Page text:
Interview: BBC bias, bullying, and the Scottish referendum

Following the recent publication of his report, Dr John Robertson speaks to OurKingdom about his findings, his methodology, and an unusually fierce response - "bullying" - from the BBC itself.

Oliver Huitson John Robertson
21 February 2014

Dr John Robertson from the University of West Scotland has just published research on bias and fairness in the coverage of the Scottish referendum debate, which he has written for OurKingdom about here. The research covers the period Sep 2012 to Sep 2013 and 620 hours of news broadcasts on BBC news in Scotland (‘Reporting Scotland’) and STV (ITV Scotland). He is interviewed by Oliver Huitson, who in September 2012 published How the BBC betrayed the NHS.


Oliver Huitson: You recently published a lengthy report based on examination of a year’s worth of output from BBC and ITV news broadcasts in Scotland on the subject of the upcoming referendum on Scottish independence. What was your overall impression of the BBC’s coverage with regard to bias and fairness?

John Robertson: I found clear imbalance and a number of practices which combined, I’d argue, to favour the No campaign. The rough 3:2 ratio of statements favouring the No campaign over the Yes campaign struck me as less remarkable than it did the BBC policy head, who contacted me angrily, or than it did many of the online Yes campaigners often referred to as ‘cybernats’. I would have been surprised if the ratio had run the other way. Imagine the state broadcaster in somewhere like Ukraine or Nigeria performing as impartially as 3:2 suggests. We’d probably think that was alright. More important I’d say was the tendency on both channels to demonise First Minister Salmond, to edit in offensive comments about his honesty and the deferential manner in which ‘research’ from ‘independent’ sources, mostly with an interest in preserving the Union, was treated.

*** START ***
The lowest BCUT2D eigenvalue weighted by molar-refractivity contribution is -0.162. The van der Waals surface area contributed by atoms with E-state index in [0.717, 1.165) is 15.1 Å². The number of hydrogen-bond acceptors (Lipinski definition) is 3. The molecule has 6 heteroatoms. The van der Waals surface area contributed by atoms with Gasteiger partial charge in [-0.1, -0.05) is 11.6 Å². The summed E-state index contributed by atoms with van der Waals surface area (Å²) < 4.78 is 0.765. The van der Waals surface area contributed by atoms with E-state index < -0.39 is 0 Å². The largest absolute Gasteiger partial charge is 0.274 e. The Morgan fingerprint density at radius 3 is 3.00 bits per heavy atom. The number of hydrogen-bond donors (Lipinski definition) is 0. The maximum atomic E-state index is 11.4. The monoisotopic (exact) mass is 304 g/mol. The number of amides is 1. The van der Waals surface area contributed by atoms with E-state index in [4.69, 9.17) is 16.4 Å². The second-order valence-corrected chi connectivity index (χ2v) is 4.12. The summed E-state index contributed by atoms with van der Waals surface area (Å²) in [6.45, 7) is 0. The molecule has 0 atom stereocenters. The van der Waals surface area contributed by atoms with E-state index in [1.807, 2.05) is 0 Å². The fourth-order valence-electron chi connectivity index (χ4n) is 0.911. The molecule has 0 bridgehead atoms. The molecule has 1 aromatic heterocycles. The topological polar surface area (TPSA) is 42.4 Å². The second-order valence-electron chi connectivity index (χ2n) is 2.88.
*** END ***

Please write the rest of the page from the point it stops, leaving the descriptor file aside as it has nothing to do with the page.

OH: What were the key mechanisms by which you felt the coverage was skewed, intentionally or otherwise?

JR: Some examples I have given above, but I don’t think the overall ratio is that important when it allows a fairly big presence for both sides. More important are the features such as the sequence of statements whereby, for example, broadcasts were more likely to open with bad news for the Yes campaign, putting the latter on the defensive and then finishing off with another negative assessment so as to bracket the Yes supporters’ comments between two negatives.

OH: Bias is by nature a tricky and subjective area, perhaps arguments could equally be made that the BBC favoured the Yes vote. Is there an element of the ideological inclinations of the researchers apparent in all studies on media bias?

JR: I think one the main reasons my work has upset the BBC so much has been because I am not easily linked to an ideological position. I’ve never been a member of any political movement other than Amnesty International. I’ve marched against war and the illegal detention of asylum-seekers in a Scottish prison. I’m a socialist, pacifist, feminist and anti-imperialist. The latter position inevitably means I do favour independence for Scotland, and for Catalunya, the Basque Region and so on but I’m not a nationalist.